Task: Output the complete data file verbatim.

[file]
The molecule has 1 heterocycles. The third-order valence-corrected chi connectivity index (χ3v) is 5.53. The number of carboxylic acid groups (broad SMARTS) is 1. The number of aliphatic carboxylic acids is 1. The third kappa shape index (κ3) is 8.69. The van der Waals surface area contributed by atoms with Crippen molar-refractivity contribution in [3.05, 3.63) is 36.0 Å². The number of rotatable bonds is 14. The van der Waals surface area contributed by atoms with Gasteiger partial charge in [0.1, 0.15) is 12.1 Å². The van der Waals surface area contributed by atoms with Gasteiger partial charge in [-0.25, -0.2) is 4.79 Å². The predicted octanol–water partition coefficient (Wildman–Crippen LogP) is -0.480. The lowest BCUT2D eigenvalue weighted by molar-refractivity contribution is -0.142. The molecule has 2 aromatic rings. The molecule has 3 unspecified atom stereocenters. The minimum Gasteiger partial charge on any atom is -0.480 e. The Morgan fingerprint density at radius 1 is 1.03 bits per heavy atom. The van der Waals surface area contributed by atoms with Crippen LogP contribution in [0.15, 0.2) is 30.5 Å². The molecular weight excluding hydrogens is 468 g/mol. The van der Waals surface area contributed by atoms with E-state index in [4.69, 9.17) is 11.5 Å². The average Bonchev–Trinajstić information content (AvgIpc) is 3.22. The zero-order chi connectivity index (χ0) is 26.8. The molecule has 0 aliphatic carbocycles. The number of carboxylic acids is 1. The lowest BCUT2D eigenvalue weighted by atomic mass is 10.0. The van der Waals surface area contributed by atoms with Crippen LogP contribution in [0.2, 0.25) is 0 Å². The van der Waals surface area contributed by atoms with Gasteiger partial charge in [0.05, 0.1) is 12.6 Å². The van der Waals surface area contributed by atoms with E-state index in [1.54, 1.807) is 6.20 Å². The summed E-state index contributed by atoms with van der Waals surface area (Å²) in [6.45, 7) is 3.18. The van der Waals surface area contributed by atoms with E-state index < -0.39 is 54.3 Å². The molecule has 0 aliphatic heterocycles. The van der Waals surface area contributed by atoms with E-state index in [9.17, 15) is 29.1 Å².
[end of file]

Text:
The molecule has 1 heterocycles. The third-order valence-corrected chi connectivity index (χ3v) is 5.53. The number of carboxylic acid groups (broad SMARTS) is 1. The number of aliphatic carboxylic acids is 1. The third kappa shape index (κ3) is 8.69. The van der Waals surface area contributed by atoms with Crippen molar-refractivity contribution in [3.05, 3.63) is 36.0 Å². The number of rotatable bonds is 14. The van der Waals surface area contributed by atoms with Gasteiger partial charge in [0.1, 0.15) is 12.1 Å². The van der Waals surface area contributed by atoms with Gasteiger partial charge in [-0.25, -0.2) is 4.79 Å². The predicted octanol–water partition coefficient (Wildman–Crippen LogP) is -0.480. The lowest BCUT2D eigenvalue weighted by molar-refractivity contribution is -0.142. The molecule has 2 aromatic rings. The molecule has 3 unspecified atom stereocenters. The minimum Gasteiger partial charge on any atom is -0.480 e. The Morgan fingerprint density at radius 1 is 1.03 bits per heavy atom. The van der Waals surface area contributed by atoms with Crippen LogP contribution in [0.15, 0.2) is 30.5 Å². The molecular weight excluding hydrogens is 468 g/mol. The van der Waals surface area contributed by atoms with E-state index in [4.69, 9.17) is 11.5 Å². The average Bonchev–Trinajstić information content (AvgIpc) is 3.22. The zero-order chi connectivity index (χ0) is 26.8. The molecule has 0 aliphatic carbocycles. The number of carboxylic acids is 1. The lowest BCUT2D eigenvalue weighted by atomic mass is 10.0. The van der Waals surface area contributed by atoms with Crippen LogP contribution in [0.2, 0.25) is 0 Å². The van der Waals surface area contributed by atoms with Gasteiger partial charge in [0.05, 0.1) is 12.6 Å². The van der Waals surface area contributed by atoms with E-state index in [1.54, 1.807) is 6.20 Å². The summed E-state index contributed by atoms with van der Waals surface area (Å²) in [6.45, 7) is 3.18. The van der Waals surface area contributed by atoms with E-state index < -0.39 is 54.3 Å². The molecule has 0 aliphatic heterocycles. The van der Waals surface area contributed by atoms with E-state index in [9.17, 15) is 29.1 Å².